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mangeons's avatar

Why do so many people confuse the word "defiantly" with "definitely"?

Asked by mangeons (12119 points ) June 24th, 2010

While they are both words, they both have two different meanings, are pronounced differently, and the spellings aren’t even that similar. Can people really not take the time to recognize the total difference between the words “defiantly” and “definitely”? It’s something I’ve been seeing more and more recently, what’s causing this mass confusion between the two words?

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20 Answers

MaryW's avatar

What a GQ ! Two reasons I see right away: one reason people act out and two reasons for the spelling: Emotionally they are insecure so in definitely mode they act defiantly AND, my answer to your question specifically, scholastically they are either in a rush and/or they can not spell.

wundayatta's avatar

I see this kind of thing a lot (although I have never seen the example you provide). There was one recently—I wish I could remember—where the person said the wrong word and it took me forever to figure out what they meant to say. I think it was because the word they used rhymed with the word they meant.

I generally think this happens for a couple of reasons. My first thought is that they are stretching for a word that they think they know, but they don’t. This tends to annoy me because I think they are trying to sound more educated than they are, and I wish they would use words they know how to use because their meaning would be clearer. Second, I think it’s a genuine mistake. They reached for one word, and came up with the one stored next to it in their brain.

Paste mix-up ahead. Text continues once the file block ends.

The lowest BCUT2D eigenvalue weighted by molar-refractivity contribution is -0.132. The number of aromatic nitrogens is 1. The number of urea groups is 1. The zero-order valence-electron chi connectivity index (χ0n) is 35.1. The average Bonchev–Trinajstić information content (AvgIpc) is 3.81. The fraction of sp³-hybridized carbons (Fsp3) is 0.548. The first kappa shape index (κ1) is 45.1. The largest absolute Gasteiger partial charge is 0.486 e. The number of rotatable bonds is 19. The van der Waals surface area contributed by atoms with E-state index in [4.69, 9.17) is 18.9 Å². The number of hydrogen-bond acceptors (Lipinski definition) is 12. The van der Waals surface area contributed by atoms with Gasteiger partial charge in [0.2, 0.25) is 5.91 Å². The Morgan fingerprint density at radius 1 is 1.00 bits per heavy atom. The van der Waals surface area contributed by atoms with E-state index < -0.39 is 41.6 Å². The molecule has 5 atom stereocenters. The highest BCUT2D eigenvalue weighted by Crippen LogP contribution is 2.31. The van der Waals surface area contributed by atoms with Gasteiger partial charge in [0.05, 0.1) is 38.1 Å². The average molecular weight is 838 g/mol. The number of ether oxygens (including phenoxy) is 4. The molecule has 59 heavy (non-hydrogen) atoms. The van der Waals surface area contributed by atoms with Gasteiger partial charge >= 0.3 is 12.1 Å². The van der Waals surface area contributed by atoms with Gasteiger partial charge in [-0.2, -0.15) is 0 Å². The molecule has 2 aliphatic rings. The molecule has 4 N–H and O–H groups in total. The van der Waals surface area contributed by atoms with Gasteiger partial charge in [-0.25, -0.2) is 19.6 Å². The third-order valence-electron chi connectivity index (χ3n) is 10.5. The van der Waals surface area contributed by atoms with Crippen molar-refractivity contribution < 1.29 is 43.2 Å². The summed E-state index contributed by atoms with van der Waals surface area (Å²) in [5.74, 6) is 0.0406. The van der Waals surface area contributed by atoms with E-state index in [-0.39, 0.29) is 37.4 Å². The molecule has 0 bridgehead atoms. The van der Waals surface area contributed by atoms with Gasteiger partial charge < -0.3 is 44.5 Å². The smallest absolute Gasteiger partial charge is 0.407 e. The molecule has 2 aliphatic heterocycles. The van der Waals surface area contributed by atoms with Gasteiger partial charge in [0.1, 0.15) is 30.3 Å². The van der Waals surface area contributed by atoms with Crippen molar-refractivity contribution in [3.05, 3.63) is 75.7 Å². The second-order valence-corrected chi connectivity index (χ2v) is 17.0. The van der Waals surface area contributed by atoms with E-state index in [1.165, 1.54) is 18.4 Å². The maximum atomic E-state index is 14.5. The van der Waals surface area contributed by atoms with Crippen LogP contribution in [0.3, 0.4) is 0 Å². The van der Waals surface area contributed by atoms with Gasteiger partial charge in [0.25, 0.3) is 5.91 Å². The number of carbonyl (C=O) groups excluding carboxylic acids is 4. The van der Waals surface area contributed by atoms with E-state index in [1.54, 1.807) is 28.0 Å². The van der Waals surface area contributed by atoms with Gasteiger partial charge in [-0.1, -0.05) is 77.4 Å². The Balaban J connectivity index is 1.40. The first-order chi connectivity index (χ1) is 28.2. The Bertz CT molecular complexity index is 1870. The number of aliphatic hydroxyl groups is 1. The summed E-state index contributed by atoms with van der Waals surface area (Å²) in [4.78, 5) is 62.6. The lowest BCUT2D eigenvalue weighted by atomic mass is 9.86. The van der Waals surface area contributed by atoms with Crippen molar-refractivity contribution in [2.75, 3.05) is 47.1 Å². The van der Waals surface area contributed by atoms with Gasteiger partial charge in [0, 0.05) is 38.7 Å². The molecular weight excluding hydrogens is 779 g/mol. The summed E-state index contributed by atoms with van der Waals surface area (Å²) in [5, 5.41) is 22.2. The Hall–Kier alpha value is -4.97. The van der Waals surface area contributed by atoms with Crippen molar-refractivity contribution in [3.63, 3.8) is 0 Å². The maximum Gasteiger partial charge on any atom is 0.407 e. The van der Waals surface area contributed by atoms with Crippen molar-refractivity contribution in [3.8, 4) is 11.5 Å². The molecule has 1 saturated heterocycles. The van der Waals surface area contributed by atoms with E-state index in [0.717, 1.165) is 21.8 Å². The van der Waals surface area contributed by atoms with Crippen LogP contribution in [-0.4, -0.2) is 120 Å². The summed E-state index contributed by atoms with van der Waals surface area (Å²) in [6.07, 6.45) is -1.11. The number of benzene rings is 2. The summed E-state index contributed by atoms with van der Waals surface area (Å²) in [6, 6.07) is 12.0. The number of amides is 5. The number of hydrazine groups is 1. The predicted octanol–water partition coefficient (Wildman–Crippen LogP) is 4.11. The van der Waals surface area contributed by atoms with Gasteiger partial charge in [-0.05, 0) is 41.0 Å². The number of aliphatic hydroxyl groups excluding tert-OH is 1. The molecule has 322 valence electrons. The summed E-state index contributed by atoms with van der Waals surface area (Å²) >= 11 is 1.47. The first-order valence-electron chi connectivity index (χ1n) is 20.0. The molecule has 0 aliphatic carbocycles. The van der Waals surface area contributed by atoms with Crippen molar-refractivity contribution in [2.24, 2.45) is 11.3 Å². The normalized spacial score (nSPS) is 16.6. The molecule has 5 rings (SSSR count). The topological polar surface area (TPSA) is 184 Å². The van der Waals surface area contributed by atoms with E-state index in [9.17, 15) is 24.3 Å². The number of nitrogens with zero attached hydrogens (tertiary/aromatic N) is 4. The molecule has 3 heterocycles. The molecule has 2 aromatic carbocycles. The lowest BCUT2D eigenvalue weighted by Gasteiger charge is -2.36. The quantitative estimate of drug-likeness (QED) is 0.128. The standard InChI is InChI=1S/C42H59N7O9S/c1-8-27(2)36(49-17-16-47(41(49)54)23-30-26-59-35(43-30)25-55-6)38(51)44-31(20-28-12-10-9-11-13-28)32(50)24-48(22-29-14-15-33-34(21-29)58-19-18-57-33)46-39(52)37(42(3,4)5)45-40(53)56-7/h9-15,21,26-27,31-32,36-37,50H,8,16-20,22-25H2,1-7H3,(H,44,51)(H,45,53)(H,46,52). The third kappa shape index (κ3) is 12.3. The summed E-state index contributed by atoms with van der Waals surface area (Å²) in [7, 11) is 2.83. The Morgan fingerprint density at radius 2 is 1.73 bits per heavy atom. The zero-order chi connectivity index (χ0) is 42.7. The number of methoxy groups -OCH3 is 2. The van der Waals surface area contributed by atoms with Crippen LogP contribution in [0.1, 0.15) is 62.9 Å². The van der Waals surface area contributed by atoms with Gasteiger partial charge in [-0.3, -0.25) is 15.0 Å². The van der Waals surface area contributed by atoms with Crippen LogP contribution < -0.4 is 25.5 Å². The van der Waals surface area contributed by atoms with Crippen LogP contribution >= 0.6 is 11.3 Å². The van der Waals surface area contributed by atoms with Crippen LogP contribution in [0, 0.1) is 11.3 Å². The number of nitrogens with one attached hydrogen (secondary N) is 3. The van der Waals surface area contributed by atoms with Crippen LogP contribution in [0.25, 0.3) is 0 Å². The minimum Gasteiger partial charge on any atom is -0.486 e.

So take your pick. I don’t really know. Of course, there could be many other reasons.

marinelife's avatar

I definitely think it is bad spelling.

CMaz's avatar

Some words are just a blur.

markyy's avatar

Obviously they haven’t visited this site before: http://www.d-e-f-i-n-i-t-e-l-y.com/. There are a lot of p-o-s-s-i-b-i-l-i-t-i-e-s, but my best guess is that you’re dealing with a non-native English speaker or someone who has been diagnosed with dyslexia.

CMaz's avatar

“or someone who has been diagnosed with dyslexia.”

BINGO!

markyy's avatar

@ChazMaz Bongo? I only play the vuvuzela. Sorry :)

gailcalled's avatar

Don’t ask me. (I’ve got a little list. The possibilities for misspelling are almost infinite. “Definantly” is just one. List available on request.Many are due to laziness, guesswork or apathy rather than dyslexia)

See this question from May, 2008 (full disclosure: I asked it.)

http://www.fluther.com/14225/if-i-banned-definitely-from-the-language-could-you-find-a/

CMaz's avatar

angle and angel mess me up.

Symbeline's avatar

I’ve never noticed the confusion before.

ucme's avatar

I defiantly agree.I mean these people just definitly carry on without even attempting to ACHIEVE (hee hee) the correct grammar….err something went wrong there….. I think!!

gailcalled's avatar

@ucme: It did, indeed. (You “arrive at” or ‘achieve” the correct spelling, not “attain.”)

ucme's avatar

@gailcalled Drat & double drat, foiled again. You little tinker you.I may even cheat & do a little stealth edit to cover my tracks…..but then i’ve just told everyone my cunning plan….so that won’t work now. Fumblesticks!!!!!!

gailcalled's avatar

@ChazMaz: Think of the soft “g” (sounds like “j”) in angel and then think of “gel.”

“Angle” has the hard “g” as does “gull.” (As does Gail.)

Buttonstc's avatar